Home Other Sports Volvo Round Ireland Race: Inside The Holy Grail Of Irish Sailing

Volvo Round Ireland Race: Inside The Holy Grail Of Irish Sailing

A hidden gem and a perfect fit for this island nation. That’s how the Volvo Round Ireland Race can be summed up by veterans and newcomers alike.

Far from the popular image of blazered ‘yachtie-types’ lolling aimlessly around the marina, this is a tough challenge involving few creature-comforts and plenty of rigour for the best part of a week at sea.

But the upsides are worth it and even if only one boat can win, judging by the celebrations in Wicklow Sailing Club at the end of previous races, just completing the course is considered a huge achievement.

When the 2018 race starts on Saturday 30th June at 2 pm in Wicklow, the traditional send-off from family and race fans is part of a festival that the crews soon leave behind on their sprint southwards.

Traditionally, this is the easiest stage of the race, racing along Ireland’s more sheltered eastern seaboard.

Which is not to say that it is a problem-free run: notorious sandbanks, pot-markers and shipping must all be negotiated while still keeping the fastest boat speed.

Of course, the largest boats will get away quickly, especially those with hired-in professional crews. But these are usually the ones chasing line honours, the unofficial victory for being first boat home and the majority of crews fall squarely into the amateur category.

And while the fast boats in the lead are often some of the most expensive, high-tech yachts available, again the bulk of the fleet hail from more modest backgrounds and are no less seaworthy.

In fact, as this race is decided on handicap corrected time, the overall winner is often one of the slower, older boats such as Ian Hickey’s Cavatina from Cork that was built in 1978 and has won the race twice in recent years.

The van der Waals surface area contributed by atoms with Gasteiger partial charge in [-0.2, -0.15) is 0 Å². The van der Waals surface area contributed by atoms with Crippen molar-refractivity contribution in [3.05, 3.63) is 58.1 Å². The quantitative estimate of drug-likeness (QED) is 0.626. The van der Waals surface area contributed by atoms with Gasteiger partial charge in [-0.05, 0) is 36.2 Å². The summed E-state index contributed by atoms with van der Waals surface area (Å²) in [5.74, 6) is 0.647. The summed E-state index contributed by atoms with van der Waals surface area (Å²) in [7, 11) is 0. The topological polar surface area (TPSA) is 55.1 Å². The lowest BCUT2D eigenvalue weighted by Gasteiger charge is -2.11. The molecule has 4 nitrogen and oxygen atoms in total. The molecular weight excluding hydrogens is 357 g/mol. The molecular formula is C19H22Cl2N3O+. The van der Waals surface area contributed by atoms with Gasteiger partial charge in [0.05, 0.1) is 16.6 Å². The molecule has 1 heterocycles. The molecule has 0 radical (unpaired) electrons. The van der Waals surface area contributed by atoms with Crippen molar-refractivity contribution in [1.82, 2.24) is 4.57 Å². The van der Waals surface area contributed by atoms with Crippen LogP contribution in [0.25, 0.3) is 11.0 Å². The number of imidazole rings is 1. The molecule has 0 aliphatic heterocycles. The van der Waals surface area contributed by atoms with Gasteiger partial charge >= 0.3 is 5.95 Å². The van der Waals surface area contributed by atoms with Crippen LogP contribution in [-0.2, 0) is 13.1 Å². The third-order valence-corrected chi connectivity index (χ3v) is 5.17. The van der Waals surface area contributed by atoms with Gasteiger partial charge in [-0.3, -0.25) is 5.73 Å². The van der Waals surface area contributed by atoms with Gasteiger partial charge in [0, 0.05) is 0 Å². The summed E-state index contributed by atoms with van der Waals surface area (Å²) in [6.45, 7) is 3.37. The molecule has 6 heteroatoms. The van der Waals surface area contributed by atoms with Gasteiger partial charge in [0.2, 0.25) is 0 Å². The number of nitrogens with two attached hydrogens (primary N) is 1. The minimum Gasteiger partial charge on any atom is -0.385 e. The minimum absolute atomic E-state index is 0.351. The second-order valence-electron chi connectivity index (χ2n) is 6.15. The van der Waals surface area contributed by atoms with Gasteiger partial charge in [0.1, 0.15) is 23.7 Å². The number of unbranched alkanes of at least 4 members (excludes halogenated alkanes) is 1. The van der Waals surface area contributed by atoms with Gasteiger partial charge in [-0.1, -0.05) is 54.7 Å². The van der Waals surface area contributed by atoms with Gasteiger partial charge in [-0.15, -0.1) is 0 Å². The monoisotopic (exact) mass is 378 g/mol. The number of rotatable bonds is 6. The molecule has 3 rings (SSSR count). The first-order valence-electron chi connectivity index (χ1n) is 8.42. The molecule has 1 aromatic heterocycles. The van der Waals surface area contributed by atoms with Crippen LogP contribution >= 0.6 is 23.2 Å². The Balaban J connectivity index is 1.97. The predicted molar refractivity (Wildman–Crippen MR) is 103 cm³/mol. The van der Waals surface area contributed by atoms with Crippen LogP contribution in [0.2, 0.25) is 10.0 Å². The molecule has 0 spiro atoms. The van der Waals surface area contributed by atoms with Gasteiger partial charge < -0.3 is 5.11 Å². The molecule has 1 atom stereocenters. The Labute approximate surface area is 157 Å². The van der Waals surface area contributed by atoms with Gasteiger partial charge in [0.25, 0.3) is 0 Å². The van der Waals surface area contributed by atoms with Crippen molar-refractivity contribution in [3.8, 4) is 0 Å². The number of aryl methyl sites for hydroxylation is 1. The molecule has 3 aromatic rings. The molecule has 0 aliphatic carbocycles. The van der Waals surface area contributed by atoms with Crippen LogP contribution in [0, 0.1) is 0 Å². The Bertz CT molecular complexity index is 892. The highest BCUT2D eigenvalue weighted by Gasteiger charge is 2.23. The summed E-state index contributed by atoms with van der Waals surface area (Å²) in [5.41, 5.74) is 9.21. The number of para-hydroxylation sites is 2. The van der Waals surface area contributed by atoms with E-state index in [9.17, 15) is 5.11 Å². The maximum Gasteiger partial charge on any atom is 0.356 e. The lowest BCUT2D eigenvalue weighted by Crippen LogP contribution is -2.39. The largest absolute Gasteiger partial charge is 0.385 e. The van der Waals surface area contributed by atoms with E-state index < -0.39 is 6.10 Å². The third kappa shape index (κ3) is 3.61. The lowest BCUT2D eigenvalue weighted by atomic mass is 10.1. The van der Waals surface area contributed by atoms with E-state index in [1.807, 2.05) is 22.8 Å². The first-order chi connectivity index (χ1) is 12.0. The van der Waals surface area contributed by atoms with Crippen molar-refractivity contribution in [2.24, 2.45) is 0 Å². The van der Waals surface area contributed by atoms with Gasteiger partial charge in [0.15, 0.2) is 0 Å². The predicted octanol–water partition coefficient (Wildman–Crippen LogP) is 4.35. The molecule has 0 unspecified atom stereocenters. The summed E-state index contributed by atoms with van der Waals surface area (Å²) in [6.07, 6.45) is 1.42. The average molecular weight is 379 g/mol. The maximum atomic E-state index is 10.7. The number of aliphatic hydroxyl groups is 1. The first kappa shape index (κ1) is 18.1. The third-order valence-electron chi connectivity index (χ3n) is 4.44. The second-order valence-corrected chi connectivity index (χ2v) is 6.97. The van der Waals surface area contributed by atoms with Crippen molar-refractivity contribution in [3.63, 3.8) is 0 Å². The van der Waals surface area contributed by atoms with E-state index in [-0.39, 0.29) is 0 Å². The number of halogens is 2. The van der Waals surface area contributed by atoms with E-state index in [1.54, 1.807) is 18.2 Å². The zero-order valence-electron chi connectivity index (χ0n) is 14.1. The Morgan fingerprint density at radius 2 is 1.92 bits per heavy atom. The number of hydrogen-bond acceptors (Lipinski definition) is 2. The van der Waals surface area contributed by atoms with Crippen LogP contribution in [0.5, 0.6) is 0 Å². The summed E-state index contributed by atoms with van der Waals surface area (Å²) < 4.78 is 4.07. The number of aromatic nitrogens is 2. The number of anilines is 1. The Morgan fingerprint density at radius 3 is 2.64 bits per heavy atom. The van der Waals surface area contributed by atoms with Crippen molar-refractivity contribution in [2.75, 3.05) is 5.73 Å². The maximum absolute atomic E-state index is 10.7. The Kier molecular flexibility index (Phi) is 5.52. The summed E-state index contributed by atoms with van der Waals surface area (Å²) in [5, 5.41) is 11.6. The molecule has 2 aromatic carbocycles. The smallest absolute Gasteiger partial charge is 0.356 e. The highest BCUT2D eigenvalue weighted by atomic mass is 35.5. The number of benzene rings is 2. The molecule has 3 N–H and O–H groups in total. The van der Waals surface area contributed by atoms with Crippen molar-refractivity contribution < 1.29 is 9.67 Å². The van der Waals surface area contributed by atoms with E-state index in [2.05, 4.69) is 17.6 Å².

Hickey will be quite at home when the race passes the south coast but as this region is far more exposed if the wind conditions are any way fresh, some of the boats can be expected to drop-out at this point either from gear failure or crew fatigue – or both.

In fact, most boats that reach the south-western corner of Ireland and the Skelligs are so far into the race that any problems have been ironed-out as the halfway stage beckons.

At that point, continuing on is much the same as turning for home.

Plus, one of the race highlights is the ride up the Atlantic seaboard, passing some spectacular scenery and sometimes with the added bonus of fresh to strong south-westerly winds that give sleigh-rides to the competing boats as the speed northwards towards Malin Head.

From there, conditions usually ease off but then there’s the challenge of tidal gates and getting through when the wind is light or face the prospect of anchoring to avoid being swept backwards.

From the north coast, the race is a countdown to the finishing-line back at Wicklow and avoiding getting becalmed in light winds often decides the outcome of the race.

But win or lose, completing the lap of Ireland is like no other event in sailing and is even becoming a bucket-list challenge for many people discovering the sport through the many sailing schools that take part.

“It’s like doing your first marathon, it’s the holy grail of sailing in Ireland,” said Brian Mathews, a merchant shipping master mariner and eleven times race veteran that includes two overall wins.

“Most other races don’t end up at the place that you start,” he said, listing off the Fastnet Race, Sydney to Hobart and Newport to Bermuda. “What makes it special is that it’s a tour of your own country with spectacular scenery from start to finish.”

And the key to successfully completing the course?

“Go right and keep turning right until you finish,” he joked, understating the navigation challenge of the 705-mile race.

David Branigan

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